If you’ve explored all the areas of specific insurance related to human health, perhaps now it’s time to take a more in-depth look at general health insurance.
Health insurance basically means insuring your own body against whatever illness might come on to you during your lifetime. Usually, health insurance is sold as a large package, meaning that whether or not the illness is crippling or reduces your working capacity, whether or not it is lethal, etc., insurance companies will include it in the plan and throw it in with the rest.
However, health insurance policies are a bit tricky when it comes to signing the contract. As you’ve no doubt noticed by now, the fine print may state some interesting details, like:
No compensation for self-inflicted injuries or ailments – now as obvious as this is, questions arise when it comes to defining self-inflicted injuries. Is, for instance, falling down a pair of scissors a self-inflicted injury? According to the dictionary, no, because self-inflicted injuries are intentional by nature. However, many contracts fail to mention this, and compensation is refused based on this inadvertence in definitions. Such an example, however, is usually not covered by health insurance, but by insurance against accidents, however, extrapolating, there have been cases (especially in the US) in which the claim was refused on these grounds after it was found out that the claimant had visited an ill relative at the hospital
No funding for experimental procedures – while experimental procedures are fully supported in specialized insurance policies (such as cancer insurance), most health insurance policies specifically refuse to cover them
No funding for cosmetic surgery – naturally, since this is not a health issue. Exceptions here are usually in the form of cosmetic surgery after an intense injury, such as burning or car crashes, surgery which is mandatory for the correct healing of the tissue
Inclusive / non-inclusive plans – it is best to see exactly what type of plan the health insurance package offers. Many companies offer inclusive plans, meaning that your underage children will be covered by the insurance policy as well (and, depending on the company, perhaps your spouse as well). Inclusive plans are generally cheaper while giving you the opportunity to insure your whole family, rather than purchasing a non-inclusive separate plan for each member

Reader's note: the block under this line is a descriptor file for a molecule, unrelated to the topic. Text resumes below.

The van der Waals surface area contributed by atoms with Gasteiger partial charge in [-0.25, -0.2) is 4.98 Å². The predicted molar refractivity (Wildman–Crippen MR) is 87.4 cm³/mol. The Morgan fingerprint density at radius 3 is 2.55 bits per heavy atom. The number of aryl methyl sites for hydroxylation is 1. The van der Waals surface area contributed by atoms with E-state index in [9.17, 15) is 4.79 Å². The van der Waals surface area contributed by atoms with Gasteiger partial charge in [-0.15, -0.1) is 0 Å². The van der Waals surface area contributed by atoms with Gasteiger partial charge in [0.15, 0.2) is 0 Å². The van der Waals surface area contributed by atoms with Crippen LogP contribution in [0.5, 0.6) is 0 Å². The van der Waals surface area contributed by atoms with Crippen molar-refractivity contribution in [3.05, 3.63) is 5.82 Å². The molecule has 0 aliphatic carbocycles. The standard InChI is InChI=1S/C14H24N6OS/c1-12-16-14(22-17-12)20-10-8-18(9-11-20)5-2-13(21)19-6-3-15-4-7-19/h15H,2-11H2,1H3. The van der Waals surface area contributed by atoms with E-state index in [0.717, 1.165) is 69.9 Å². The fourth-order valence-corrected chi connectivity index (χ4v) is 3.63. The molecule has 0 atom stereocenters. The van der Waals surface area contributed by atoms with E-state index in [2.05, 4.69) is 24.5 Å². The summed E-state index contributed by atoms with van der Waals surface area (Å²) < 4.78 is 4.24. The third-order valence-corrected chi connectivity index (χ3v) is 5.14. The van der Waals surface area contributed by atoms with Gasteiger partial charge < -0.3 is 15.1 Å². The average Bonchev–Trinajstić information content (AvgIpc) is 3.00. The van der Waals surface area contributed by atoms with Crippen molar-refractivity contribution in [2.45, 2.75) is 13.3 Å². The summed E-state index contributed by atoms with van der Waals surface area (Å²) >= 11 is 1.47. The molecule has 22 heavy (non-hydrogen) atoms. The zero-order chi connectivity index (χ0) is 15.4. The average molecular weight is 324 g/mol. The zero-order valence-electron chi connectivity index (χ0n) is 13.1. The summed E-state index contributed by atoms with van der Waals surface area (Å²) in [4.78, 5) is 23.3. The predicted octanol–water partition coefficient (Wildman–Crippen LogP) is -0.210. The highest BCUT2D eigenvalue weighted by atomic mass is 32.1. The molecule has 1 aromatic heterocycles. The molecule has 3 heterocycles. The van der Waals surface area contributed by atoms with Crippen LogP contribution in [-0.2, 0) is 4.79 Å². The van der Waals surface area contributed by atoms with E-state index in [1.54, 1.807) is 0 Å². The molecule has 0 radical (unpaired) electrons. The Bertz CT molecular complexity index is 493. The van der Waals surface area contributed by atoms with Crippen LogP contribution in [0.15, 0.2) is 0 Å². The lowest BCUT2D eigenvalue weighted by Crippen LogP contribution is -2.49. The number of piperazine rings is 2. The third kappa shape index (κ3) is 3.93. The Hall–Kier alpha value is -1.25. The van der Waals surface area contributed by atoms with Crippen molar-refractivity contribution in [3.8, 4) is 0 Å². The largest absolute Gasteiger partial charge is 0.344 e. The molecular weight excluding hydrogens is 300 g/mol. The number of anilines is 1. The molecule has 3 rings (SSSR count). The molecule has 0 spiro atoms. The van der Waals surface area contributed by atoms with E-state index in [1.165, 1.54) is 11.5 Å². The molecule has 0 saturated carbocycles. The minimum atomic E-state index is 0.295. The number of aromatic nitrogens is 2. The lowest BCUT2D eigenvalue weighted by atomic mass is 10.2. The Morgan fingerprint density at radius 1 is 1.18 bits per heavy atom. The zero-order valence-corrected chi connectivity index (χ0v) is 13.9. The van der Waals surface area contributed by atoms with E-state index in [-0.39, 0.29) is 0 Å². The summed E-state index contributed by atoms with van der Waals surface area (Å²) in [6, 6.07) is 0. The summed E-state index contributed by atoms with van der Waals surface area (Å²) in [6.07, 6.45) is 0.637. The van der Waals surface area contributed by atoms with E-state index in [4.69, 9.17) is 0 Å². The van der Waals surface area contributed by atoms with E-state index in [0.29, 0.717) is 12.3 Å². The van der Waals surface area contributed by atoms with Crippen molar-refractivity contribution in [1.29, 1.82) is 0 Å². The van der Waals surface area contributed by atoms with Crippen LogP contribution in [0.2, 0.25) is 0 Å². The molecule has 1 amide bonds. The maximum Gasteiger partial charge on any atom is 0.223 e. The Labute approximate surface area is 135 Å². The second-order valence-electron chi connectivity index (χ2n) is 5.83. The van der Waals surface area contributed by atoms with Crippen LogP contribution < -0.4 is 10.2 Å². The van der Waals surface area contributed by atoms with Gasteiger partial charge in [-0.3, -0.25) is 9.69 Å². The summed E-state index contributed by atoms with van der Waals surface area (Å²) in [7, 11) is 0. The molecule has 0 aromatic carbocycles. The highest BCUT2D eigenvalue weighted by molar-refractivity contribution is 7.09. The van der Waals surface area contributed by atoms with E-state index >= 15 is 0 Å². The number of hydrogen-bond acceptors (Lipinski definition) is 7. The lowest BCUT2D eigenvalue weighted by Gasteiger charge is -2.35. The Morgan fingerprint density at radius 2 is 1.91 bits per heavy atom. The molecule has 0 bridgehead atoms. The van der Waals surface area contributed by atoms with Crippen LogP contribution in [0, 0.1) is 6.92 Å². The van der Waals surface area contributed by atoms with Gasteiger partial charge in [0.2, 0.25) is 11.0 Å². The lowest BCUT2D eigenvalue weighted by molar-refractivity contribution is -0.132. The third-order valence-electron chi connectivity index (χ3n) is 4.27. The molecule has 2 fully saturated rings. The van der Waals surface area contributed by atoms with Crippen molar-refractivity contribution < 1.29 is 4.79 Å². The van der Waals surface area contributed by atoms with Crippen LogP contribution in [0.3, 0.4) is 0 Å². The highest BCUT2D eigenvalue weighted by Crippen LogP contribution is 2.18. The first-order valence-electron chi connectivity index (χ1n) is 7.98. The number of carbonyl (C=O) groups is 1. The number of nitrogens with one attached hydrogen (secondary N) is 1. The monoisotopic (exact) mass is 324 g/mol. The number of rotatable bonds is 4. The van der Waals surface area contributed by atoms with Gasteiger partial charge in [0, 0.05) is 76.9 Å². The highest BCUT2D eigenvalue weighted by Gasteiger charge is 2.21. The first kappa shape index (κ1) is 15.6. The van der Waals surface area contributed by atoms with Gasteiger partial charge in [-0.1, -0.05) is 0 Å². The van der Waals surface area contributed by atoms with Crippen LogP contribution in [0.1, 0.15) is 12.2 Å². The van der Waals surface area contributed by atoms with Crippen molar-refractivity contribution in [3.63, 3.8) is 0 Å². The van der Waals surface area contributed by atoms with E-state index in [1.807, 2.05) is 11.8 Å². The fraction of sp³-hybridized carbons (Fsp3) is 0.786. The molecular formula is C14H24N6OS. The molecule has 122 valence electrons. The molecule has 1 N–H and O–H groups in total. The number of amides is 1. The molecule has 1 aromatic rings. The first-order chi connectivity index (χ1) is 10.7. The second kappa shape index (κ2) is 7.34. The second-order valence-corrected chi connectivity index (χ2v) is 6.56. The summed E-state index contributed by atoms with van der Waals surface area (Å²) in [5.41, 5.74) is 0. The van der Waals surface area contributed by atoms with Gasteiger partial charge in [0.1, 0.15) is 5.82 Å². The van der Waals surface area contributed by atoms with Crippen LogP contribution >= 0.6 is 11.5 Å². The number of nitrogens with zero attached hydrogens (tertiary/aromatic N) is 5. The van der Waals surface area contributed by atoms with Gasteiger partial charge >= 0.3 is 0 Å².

So, what are the few tips that one must follow to get the best out of his/her policy?
If you are satisfied with your current doctors and medical workers, make them top priority on your policy. Insurance companies will feel slightly more at ease knowing that, as much as possible, they will only have to deal with a determined and finite group of individuals.
Brokers will get you the best out of your policy. That’s what they’re trained to do, and that’s what you pay them to do. Consider paying a broker as an investment into the future and don’t regard brokers as people only out for your money, desperate to make a sale. They are generally paid on a per-hour or per-day basis anyway.
Yes, it’s possible to take your insurance plan for a “test drive”. Many companies will have a complete or near-complete refund policy, should you not be satisfied with their services. All you have to do is strictly adhere to the guidelines and, when the time comes and you decide that the plan is simply not for you, you can have your money back.
Do not be surprised if your condition isn’t covered. Read the coverage policies and try to understand exactly how far they go. Do not expect rehabilitation to be included.
Negotiating will be the only way to get your policy to a lower monthly payment.
Follow these tips and hope that you will never need this insurance in anything other than regular check-ups that show a healthy body springing a healthy mind.